3. In another bowl combine the maple syrup, oil, and vanilla.
  4. Combine the 2 bowls together and mix well.
  5. Spread out the mixture evenly, in one layer, onto the baking sheet. Use a rubber spatula to guide you.
  6. Bake in the oven stirring about every 10 minutes or so to keep it from burning.
  7. Remove the papery skins from the hazelnuts and give them a rough chop.
  8. After about 30 minutes, add the cherries, hazelnuts, and unsweetened coconut flakes. If you add them earlier, they will burn.
  9. Bake for an additional 10-15 minutes. When your granola sounds 'crispy' it's done.
  10. Remove from the oven and let is rest for about 15 minutes. Do not stir. While resting, the granola will have a chance to stick together and clump up.
  11. When completely cool, store your granola in an airtight container or in a Zip loc bag in the freezer.
  12. Enjoy with milk or with Greek yogurt and extra maple syrup if desired.
Notes
* It is best to use the unsweetened coconut for this recipe. If you cannot find flakes, you can substitute with unsweetened coconut shreds. * Granola will last in an airtight container for about 2 weeks, and in the freezer for about 6 months.

homemade pumpkin puree

Homemade Pumpkin Puree / The Clever Carrot Last weekend I roasted a whole pumpkin.

When the seasons change from summer to fall, I instinctively want to cook with pumpkin. I crave it; I make muffins, soup, risotto and of course, pumpkin pie. To save on time I usually use organic canned pumpkin. But this year I decided to make my own purée from scratch. I enjoy doing that sort of thing.

Homemade Pumpkin Puree / The Clever Carrot

I read that the Sugar Pie pumpkin is an excellent (and popular) variety to cook with. Its sweet flesh holds up nicely when roasted. But when I went searching for this pumpkin, I couldn’t find it. I was overwhelmed by a sea of unlabeled orange balls. Where was my Sugar Pie? I needed some assistance.

Me: “Excuse me, do you know what kind of pumpkins these are?”

Him: “Yeah um, they’re pumpkins, Miss.”

Me: “Oh I know, but do you know the variety?”

Him: “Yeah um, the kind you make pie with.”

Me: “Oh…”

Him: “Miss, they’re all the same…”

Halloween Pumpkin / The Clever Carrot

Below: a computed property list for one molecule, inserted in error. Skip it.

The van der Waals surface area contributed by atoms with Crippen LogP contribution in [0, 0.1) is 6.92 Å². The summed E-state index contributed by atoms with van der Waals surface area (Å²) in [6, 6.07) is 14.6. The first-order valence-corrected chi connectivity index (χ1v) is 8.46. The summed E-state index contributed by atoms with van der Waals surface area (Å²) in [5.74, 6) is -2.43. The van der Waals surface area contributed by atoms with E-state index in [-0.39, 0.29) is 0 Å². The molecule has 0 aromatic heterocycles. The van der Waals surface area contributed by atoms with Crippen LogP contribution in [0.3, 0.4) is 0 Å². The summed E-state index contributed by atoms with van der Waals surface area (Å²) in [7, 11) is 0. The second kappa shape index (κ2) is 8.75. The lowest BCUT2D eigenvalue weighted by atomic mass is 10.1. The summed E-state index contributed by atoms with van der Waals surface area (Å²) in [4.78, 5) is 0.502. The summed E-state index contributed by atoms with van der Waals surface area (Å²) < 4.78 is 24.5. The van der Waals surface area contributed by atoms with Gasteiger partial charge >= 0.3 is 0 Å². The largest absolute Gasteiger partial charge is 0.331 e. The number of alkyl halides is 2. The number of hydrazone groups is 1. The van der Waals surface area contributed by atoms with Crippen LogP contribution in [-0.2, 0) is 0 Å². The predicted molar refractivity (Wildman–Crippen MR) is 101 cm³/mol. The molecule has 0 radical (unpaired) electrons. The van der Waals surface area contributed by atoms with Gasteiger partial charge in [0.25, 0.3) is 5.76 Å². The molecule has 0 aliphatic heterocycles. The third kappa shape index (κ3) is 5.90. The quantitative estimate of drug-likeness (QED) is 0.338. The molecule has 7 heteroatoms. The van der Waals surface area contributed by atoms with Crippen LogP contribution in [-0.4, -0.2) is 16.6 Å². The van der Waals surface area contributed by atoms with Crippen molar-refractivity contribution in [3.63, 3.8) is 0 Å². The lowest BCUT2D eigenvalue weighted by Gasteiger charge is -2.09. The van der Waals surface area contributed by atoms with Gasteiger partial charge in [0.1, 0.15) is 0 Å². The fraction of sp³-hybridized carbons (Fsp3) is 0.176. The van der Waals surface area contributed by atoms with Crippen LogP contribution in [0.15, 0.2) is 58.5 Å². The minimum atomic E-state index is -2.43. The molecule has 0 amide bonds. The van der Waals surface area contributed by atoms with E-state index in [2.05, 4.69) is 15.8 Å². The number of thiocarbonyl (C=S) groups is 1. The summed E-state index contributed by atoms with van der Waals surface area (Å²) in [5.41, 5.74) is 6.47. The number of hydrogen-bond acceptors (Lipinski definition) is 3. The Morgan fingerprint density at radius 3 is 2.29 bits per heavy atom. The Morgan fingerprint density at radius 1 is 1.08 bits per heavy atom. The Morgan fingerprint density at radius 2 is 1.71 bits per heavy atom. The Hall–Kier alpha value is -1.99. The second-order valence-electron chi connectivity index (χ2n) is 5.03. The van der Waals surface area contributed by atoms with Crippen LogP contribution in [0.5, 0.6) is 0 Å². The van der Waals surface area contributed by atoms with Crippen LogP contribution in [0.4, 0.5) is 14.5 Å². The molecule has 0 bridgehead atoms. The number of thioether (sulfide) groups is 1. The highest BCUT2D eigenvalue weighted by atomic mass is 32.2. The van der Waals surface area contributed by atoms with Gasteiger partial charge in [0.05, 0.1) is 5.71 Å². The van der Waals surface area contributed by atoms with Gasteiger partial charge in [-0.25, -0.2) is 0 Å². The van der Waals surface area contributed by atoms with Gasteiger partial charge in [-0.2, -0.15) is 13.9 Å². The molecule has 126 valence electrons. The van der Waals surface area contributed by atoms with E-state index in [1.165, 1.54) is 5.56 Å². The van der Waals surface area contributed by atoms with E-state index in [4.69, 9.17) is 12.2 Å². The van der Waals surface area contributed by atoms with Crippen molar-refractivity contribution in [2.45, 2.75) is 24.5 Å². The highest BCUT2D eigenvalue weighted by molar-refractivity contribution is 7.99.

He knew what he was talking about, right?

When I got home, I couldn’t even cut the thing open. I sawed… I hacked…it wouldn’t budge. It was like trying to cut granite. What the heck? Everything I read online said to just cut it open with a knife. No one mentioned that I needed a chain saw.

They’re all the same…they’re all the same…they’re all the same…” Sure they are. I was so frustrated that I ended up smashing the pumpkin outside on the patio. And wouldn’t you know, it opened instantly. Success!

Homemade Pumpkin Puree / The Clever Carrot

Homemade Pumpkin Puree / The Clever Carrot

After scooping out the seeds and stringy bits, I roasted the pumpkin for about 45 minutes. Then I puréed the flesh in my blender (I ♥ you Vitamix). Depending on your pumpkin, you might need to add a splash of water to get it moving around. I whipped the purée until it was nice and smooth.

Homemade Pumpkin Puree / The Clever Carrot

Homemade Pumpkin Puree / The Clever Carrot

Making homemade pumpkin purée is definitely worth your time especially if you cook with it often. It’s less expensive than canned and you have control over the final product. The flavor is far superior. Try making other purées such as apple, pear and butternut. You’d be surprised at how many things you can use them for once you have them on hand. Make sure to freeze any extra purée in ice cube trays to use at your convenience.

Get ready for some pumpkin recipes!

* Note: The photo of the pumpkin above is the one I used for this recipe (before I smashed it). It’s tough to get open, but the flavor is excellent.

homemade pumpkin puree
 
Author:
Serves: about 1 quart
Ingredients
  • 1x 5lb. pumpkin, such as Sugar Pie
Instructions
  1. Preheat your oven to 350 F. Line a baking tray with parchment paper.